Fatty foods decrease brain activity in areas responsible for sadness.
Using MRI technology, brain researchers may have found why fatty foods such as ice cream, french fries, twinkies etc, seem to comfort us when we are feeling down. Fats appear to decrease brain activity in the areas associated with sadness. Participants were infused with either saline or fatty acids. The saline produced no change in sadness ratings or brain activity, while fatty acids did.
PositiveTip: Eating fatty foods may feel temporarily comforting but isn't the best way to deal with emotions. Exercise can help lift our mood without packing on the pounds.
Inadequate sleep has serious risks for teens and young adults.
Teens and young adults who don't get adequate sleep are at higher risk for automobile crashes, poor grades and performance in school, depressed moods, and problems with peer and adult relationships.
PositiveTip: Take sleep seriously, set regular times for going to sleep and waking up, and get 7-8 hours of sleep a night.
A few minutes invested in exercise returns hours in improved mood.
It's no secret that exercise gives us a mental/emotional boost. But how long does that last? Forty-eight healthy men and women were randomly divided into two groups at the University of Vermont. The first group rested and the second group moderately rode an exercise bicycle for 20 minutes. After the exercise or rest period each subject completed a standard mood questionnaire at 1, 2, 4, 8, 12 and 24 hours. The researchers found the exercisers had significantly less mood disturbances up to 12 hours following exercise compared to the rest group which saw no improvements.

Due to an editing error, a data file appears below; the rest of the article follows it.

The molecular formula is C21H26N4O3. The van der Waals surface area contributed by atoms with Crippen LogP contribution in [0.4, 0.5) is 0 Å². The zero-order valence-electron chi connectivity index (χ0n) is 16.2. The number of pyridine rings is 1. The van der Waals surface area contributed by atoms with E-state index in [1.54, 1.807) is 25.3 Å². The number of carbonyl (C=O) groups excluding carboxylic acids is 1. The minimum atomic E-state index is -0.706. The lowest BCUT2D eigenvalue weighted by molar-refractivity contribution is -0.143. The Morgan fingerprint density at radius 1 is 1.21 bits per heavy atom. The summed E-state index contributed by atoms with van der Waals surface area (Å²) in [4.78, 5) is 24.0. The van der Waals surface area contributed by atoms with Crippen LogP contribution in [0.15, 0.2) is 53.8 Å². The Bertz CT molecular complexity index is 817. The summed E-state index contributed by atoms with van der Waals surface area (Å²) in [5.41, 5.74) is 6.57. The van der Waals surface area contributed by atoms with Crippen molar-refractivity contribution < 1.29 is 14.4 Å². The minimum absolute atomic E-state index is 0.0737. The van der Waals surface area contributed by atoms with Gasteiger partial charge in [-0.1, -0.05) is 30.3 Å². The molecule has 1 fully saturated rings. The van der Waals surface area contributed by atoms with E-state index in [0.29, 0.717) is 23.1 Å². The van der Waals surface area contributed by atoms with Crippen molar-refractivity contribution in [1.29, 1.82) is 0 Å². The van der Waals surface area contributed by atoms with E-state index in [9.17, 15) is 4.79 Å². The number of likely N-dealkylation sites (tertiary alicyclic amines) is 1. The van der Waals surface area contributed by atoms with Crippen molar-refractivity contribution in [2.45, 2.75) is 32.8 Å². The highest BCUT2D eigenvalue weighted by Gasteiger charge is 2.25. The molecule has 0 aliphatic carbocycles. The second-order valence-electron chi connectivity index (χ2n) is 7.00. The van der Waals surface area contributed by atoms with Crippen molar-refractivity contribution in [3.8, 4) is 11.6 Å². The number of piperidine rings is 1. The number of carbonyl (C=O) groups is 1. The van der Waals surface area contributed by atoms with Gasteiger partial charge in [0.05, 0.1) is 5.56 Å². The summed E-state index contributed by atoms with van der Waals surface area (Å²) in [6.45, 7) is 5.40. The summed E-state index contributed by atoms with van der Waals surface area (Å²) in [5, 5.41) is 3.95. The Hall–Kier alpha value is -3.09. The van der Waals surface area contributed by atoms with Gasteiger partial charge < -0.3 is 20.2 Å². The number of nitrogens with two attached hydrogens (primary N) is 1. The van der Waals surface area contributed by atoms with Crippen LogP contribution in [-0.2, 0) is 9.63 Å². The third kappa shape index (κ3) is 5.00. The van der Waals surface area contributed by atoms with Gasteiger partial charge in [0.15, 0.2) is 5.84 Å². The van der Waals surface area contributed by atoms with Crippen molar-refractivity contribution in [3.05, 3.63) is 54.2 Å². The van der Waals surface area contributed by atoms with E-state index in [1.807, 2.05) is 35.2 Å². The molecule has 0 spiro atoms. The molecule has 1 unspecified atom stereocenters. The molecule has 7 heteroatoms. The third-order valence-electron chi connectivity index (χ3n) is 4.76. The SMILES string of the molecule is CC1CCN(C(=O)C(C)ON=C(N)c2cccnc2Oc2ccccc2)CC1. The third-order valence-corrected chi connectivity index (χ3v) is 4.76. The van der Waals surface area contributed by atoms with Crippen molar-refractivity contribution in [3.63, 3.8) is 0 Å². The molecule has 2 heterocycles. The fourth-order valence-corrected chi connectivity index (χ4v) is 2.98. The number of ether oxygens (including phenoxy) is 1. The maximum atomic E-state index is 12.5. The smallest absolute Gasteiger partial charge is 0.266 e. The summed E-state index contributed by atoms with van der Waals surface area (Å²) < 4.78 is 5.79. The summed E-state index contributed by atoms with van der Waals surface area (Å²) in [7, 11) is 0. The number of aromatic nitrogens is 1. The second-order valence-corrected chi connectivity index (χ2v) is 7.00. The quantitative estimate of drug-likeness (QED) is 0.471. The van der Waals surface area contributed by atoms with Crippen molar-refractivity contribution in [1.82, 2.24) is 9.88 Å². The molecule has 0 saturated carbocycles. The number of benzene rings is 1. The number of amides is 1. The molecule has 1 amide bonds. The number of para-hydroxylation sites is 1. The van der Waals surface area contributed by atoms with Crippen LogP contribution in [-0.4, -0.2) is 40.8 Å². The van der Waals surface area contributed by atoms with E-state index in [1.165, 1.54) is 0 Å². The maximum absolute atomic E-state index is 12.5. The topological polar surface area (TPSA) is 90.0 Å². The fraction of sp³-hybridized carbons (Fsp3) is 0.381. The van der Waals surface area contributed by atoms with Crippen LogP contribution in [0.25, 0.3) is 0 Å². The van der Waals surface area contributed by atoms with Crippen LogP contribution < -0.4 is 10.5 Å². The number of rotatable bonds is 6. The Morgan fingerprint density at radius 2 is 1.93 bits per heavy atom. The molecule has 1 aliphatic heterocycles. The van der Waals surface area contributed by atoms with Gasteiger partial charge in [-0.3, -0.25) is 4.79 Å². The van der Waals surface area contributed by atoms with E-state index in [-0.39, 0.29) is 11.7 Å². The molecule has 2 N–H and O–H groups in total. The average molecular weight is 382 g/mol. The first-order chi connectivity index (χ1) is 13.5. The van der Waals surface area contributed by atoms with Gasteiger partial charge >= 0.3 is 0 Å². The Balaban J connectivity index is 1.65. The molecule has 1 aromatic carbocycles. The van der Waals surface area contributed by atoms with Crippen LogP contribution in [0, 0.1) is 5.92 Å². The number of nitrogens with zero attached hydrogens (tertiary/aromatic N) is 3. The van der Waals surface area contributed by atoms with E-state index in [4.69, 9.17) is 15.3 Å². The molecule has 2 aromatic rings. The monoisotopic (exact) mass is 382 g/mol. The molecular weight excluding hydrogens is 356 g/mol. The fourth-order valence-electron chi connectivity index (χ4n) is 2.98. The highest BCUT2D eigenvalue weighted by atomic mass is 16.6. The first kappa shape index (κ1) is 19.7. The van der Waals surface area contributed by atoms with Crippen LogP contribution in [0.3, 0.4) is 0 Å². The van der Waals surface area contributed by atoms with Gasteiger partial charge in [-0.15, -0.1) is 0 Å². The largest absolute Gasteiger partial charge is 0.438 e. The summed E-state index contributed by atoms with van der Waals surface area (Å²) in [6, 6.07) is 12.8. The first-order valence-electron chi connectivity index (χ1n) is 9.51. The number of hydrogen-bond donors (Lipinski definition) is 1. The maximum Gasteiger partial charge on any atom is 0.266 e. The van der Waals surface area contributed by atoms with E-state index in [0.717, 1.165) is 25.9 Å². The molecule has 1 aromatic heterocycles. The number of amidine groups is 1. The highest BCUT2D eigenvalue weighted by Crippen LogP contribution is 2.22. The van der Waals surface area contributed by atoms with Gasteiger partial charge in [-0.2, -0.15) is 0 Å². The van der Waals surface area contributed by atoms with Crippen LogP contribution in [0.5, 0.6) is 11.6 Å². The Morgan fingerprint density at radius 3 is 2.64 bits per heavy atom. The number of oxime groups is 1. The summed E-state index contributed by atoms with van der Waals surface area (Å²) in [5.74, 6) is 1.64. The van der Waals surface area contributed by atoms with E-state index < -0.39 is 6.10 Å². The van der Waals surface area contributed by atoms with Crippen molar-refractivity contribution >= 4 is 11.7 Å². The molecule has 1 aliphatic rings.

PositiveTip: The emotional boost of 20-30 minutes of moderate exercise extends well into the rest of the day!
Tired and exhausted most of the time? Try some moderate exercise!
Many humans today report they feel exhausted and tired most of the time. People who have well-defined medical conditions such as heart disease or cancer consistently report improved feelings of energy and less fatigue when they exercise regularly.
A recent six week randomized controlled trial of healthy young adults who reported persistent fatigue found improvements in feelings of energy. The subjects were randomly assigned to a moderate-intensity, low-intensity, or no treatment group. Participants visited the exercise lab three times per week for their exercise depending on which group they were in. Aerobic fitness was measured before and after the intervention.